Melton Bennett is a resident of Cumming, Ga., a suburb of Atlanta. As a white man living in the metropolitan Atlanta area, Melton had some thoughts to share on the topic of race—specifically the ones he had as he rode the Metropolitan Atlanta Rapid Transit Authority, or MARTA, train from his mostly white neighborhood in the suburbs through the black part of town and down to the airport.
Bennett wrote “On the Red Line: A Daily Racial Transformation on MARTA” as part of a series the Atlanta Journal-Constitution is doing called “Re: Race, an AJC Conversation,” a “race reporting project which is dedicated to covering both the tensions and the opportunities created by racial and ethnic change in Atlanta and Georgia.” According to AJC, Bennett “responded to a request to readers from the AJC to talk about a time when they felt like an outsider.”
For Bennett, that time was the day he rode MARTA and took the scenic route from his white neighborhood to the airport.
I’m not sure how many editors laid eyes on this piece before it was published, but if the goal of AJC’s project is to show how tone-deaf and insulting white people can be when they make observations about black people, they hit the mark with this one.
“Taking the MARTA train from the mostly white northern suburbs down to the airport captures a cross section of the racial make up, and divide, that exists in Atlanta,” Bennett begins.
And then this:
As my fellow white passengers and I pull out of North Springs station, we add more white passengers at the next few stations as we pull toward Buckhead. As we enter the heart of the city, African-Americans begin entering the train, and at Five Points, the racial makeup of the train has flipped to predominantly African-American.
Uh-oh. The blacks have entered. Bennett notes that the blacks are kind enough to only look for seats next to other blacks, and the whites do the same by looking for seats next to other whites, but Bennett is quick to note the discomfort of white passengers “who think the black kid dressed like a gang member is going to sit next to them, and then the sigh of relief as he passes by.”
To Bennett, the difference between the people who got on when he got on and the people getting on in the city is simple: rap minstrel shows on the train, “replete with phrases about violence, sex and race.”
The language changes, with poor grammar and offensive profanity being expelled by these groups of passengers, speaking loudly to be heard by everyone, almost as if they must exhibit some cultural difference to a captive audience to make sure they are seen and heard.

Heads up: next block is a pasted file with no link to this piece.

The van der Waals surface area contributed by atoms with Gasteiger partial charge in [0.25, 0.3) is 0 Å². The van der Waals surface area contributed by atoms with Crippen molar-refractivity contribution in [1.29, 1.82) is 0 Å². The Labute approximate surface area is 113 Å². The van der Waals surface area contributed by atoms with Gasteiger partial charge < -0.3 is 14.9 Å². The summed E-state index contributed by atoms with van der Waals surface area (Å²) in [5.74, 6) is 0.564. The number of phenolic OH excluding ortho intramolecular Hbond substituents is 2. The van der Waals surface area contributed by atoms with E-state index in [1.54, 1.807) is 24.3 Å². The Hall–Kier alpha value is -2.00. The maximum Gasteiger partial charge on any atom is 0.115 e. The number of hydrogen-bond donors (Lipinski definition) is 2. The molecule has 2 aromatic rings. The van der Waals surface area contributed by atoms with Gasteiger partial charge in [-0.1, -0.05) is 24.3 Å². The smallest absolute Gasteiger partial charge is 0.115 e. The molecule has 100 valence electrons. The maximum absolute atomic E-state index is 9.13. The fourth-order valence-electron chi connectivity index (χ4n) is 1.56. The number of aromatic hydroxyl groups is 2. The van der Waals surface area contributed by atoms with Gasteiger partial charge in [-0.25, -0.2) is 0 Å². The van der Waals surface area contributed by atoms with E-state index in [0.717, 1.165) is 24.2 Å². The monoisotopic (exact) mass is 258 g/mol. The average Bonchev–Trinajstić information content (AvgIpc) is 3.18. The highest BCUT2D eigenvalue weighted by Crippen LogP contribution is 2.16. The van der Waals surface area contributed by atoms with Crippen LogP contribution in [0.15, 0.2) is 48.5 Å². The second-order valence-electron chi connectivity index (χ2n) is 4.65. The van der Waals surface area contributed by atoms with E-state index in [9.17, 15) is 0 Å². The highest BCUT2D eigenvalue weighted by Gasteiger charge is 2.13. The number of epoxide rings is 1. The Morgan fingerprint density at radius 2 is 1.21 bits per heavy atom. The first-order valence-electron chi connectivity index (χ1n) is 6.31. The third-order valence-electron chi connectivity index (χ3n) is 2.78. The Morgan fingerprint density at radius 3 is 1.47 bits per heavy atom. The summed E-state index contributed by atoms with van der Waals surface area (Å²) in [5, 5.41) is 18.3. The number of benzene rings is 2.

The behavior can seem aggressive, with the occasional comment from one of the African-Americans, “Man, we gotta chill. These crackers don’t like that [expletive].” I absolutely feel like an outsider. There is nothing I can say. There is nothing I can do.
Those crazy blacks, I tell you! Shucking and jiving on the train. Rapping and being all loud with their cuss words, daring to call white people “crackers” right where they can hear them! This is insane! Where are the good, upstanding blacks who would never do this in public? Don’t they ride the train? Is the train only full of the kind of stereotypical blacks you see in rap videos? Don’t any normal blacks go to work on MARTA? What is happening here?
Good thing Bennett is there. The white savior in him wants to educate these blacks and let them know there’s a better way.
“Inside, I want to tell them that we are all alike, that sharing constructive conversations and experiences is what builds a bridge to understanding,” Bennett writes. “The hard-core profanity, the unsavory references to females and the derogatory names for white people just force the bridge to be longer.”
It’s a good thing Bennett kept his mouth shut, because one of those wayward darkies might have taken it the wrong way and punched him in the face like he was a Richard Spencer look-alike or something.
Bennett tells us that “this does not represent all African-Americans” (thank God! I was starting to get worried!) in the city or even on the train, but it is a common-enough experience on his MARTA journey.
“As I trek down the city, I see the racial differences, see the divides, hear the pain in the rap songs and conversations,” our Negro-whisperer hood anthropologist tells us.
“As the the train crosses Auburn Avenue, I often wonder what MLK Jr would like to have experienced on the MARTA train in 2017,” Bennett muses at the end of his piece.
For starters, I’m sure Martin Luther King Jr. would like for white people to stop invoking his name as some sort of Negro-whispering tool used to tame black people when they aren’t doing or saying or being exactly what you want them to be at any given time. Plus, y’all killed him anyway, so bringing up his name all the time now like he’s the black savior or some shit is just fucking ridiculous at this point and, not to mention, insulting.
If this is the sort of drivel that can be expected to come out of the AJC “race conversation,” they can keep it.